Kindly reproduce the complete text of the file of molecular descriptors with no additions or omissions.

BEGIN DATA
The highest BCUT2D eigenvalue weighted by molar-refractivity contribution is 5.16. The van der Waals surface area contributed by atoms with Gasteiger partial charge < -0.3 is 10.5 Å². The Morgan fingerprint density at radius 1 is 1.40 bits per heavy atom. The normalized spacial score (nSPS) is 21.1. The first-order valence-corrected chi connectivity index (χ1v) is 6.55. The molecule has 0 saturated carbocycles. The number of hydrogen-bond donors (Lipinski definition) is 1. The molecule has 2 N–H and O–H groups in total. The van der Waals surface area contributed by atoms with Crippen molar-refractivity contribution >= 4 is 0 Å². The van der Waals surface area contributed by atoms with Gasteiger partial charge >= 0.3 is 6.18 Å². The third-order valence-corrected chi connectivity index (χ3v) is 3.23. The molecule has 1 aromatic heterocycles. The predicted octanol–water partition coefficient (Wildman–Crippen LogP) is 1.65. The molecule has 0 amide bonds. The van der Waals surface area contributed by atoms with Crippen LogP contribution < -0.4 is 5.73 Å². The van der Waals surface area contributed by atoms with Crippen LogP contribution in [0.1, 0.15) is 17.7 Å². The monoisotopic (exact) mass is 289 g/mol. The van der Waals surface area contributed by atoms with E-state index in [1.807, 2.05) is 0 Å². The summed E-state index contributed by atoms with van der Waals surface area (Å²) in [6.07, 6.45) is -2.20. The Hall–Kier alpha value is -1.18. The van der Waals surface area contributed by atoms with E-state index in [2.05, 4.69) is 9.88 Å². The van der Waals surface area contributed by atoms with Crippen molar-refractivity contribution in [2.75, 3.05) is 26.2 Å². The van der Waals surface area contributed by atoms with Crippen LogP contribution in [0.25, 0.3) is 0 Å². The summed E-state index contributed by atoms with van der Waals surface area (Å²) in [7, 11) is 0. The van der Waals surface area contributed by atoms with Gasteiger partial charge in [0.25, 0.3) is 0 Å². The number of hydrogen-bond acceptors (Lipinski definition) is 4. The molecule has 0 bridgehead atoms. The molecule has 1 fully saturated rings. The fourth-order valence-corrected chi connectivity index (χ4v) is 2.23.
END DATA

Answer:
The highest BCUT2D eigenvalue weighted by molar-refractivity contribution is 5.16. The van der Waals surface area contributed by atoms with Gasteiger partial charge < -0.3 is 10.5 Å². The Morgan fingerprint density at radius 1 is 1.40 bits per heavy atom. The normalized spacial score (nSPS) is 21.1. The first-order valence-corrected chi connectivity index (χ1v) is 6.55. The molecule has 0 saturated carbocycles. The number of hydrogen-bond donors (Lipinski definition) is 1. The molecule has 2 N–H and O–H groups in total. The van der Waals surface area contributed by atoms with Crippen molar-refractivity contribution >= 4 is 0 Å². The van der Waals surface area contributed by atoms with Gasteiger partial charge >= 0.3 is 6.18 Å². The third-order valence-corrected chi connectivity index (χ3v) is 3.23. The molecule has 1 aromatic heterocycles. The predicted octanol–water partition coefficient (Wildman–Crippen LogP) is 1.65. The molecule has 0 amide bonds. The van der Waals surface area contributed by atoms with Crippen LogP contribution < -0.4 is 5.73 Å². The van der Waals surface area contributed by atoms with Crippen LogP contribution in [0.1, 0.15) is 17.7 Å². The monoisotopic (exact) mass is 289 g/mol. The van der Waals surface area contributed by atoms with E-state index in [1.807, 2.05) is 0 Å². The summed E-state index contributed by atoms with van der Waals surface area (Å²) in [6.07, 6.45) is -2.20. The Hall–Kier alpha value is -1.18. The van der Waals surface area contributed by atoms with E-state index in [2.05, 4.69) is 9.88 Å². The van der Waals surface area contributed by atoms with Crippen molar-refractivity contribution in [2.75, 3.05) is 26.2 Å². The van der Waals surface area contributed by atoms with Crippen LogP contribution in [0.25, 0.3) is 0 Å². The summed E-state index contributed by atoms with van der Waals surface area (Å²) in [7, 11) is 0. The van der Waals surface area contributed by atoms with Gasteiger partial charge in [0.25, 0.3) is 0 Å². The number of hydrogen-bond acceptors (Lipinski definition) is 4. The molecule has 0 bridgehead atoms. The molecule has 1 fully saturated rings. The fourth-order valence-corrected chi connectivity index (χ4v) is 2.23.